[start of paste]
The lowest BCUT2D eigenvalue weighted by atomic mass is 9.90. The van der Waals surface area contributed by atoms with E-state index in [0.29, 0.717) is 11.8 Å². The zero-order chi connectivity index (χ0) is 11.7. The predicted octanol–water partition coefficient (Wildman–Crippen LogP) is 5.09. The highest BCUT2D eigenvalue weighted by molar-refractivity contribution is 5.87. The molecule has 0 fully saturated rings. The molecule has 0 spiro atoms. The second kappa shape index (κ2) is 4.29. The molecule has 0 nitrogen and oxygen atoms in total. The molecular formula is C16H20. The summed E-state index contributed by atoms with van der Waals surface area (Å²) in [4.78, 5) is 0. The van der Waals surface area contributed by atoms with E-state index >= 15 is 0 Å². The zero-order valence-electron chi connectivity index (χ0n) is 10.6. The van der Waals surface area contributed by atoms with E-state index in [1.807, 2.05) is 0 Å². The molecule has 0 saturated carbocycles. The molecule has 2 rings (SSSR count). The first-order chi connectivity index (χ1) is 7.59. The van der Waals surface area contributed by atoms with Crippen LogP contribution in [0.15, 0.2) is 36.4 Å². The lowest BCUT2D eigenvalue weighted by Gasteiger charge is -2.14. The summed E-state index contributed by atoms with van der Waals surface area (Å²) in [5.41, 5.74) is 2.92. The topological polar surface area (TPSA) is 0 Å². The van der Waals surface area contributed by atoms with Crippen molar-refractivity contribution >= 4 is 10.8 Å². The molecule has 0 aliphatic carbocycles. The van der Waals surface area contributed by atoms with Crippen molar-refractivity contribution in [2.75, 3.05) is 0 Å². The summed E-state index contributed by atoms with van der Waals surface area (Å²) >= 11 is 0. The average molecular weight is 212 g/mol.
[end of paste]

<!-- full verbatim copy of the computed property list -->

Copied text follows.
The lowest BCUT2D eigenvalue weighted by atomic mass is 9.90. The van der Waals surface area contributed by atoms with E-state index in [0.29, 0.717) is 11.8 Å². The zero-order chi connectivity index (χ0) is 11.7. The predicted octanol–water partition coefficient (Wildman–Crippen LogP) is 5.09. The highest BCUT2D eigenvalue weighted by molar-refractivity contribution is 5.87. The molecule has 0 fully saturated rings. The molecule has 0 spiro atoms. The second kappa shape index (κ2) is 4.29. The molecule has 0 nitrogen and oxygen atoms in total. The molecular formula is C16H20. The summed E-state index contributed by atoms with van der Waals surface area (Å²) in [4.78, 5) is 0. The van der Waals surface area contributed by atoms with E-state index >= 15 is 0 Å². The zero-order valence-electron chi connectivity index (χ0n) is 10.6. The van der Waals surface area contributed by atoms with E-state index in [1.807, 2.05) is 0 Å². The molecule has 0 saturated carbocycles. The molecule has 2 rings (SSSR count). The first-order chi connectivity index (χ1) is 7.59. The van der Waals surface area contributed by atoms with Crippen LogP contribution in [0.15, 0.2) is 36.4 Å². The lowest BCUT2D eigenvalue weighted by Gasteiger charge is -2.14. The summed E-state index contributed by atoms with van der Waals surface area (Å²) in [5.41, 5.74) is 2.92. The topological polar surface area (TPSA) is 0 Å². The van der Waals surface area contributed by atoms with Crippen molar-refractivity contribution >= 4 is 10.8 Å². The molecule has 0 aliphatic carbocycles. The van der Waals surface area contributed by atoms with Crippen molar-refractivity contribution in [2.75, 3.05) is 0 Å². The summed E-state index contributed by atoms with van der Waals surface area (Å²) >= 11 is 0. The average molecular weight is 212 g/mol.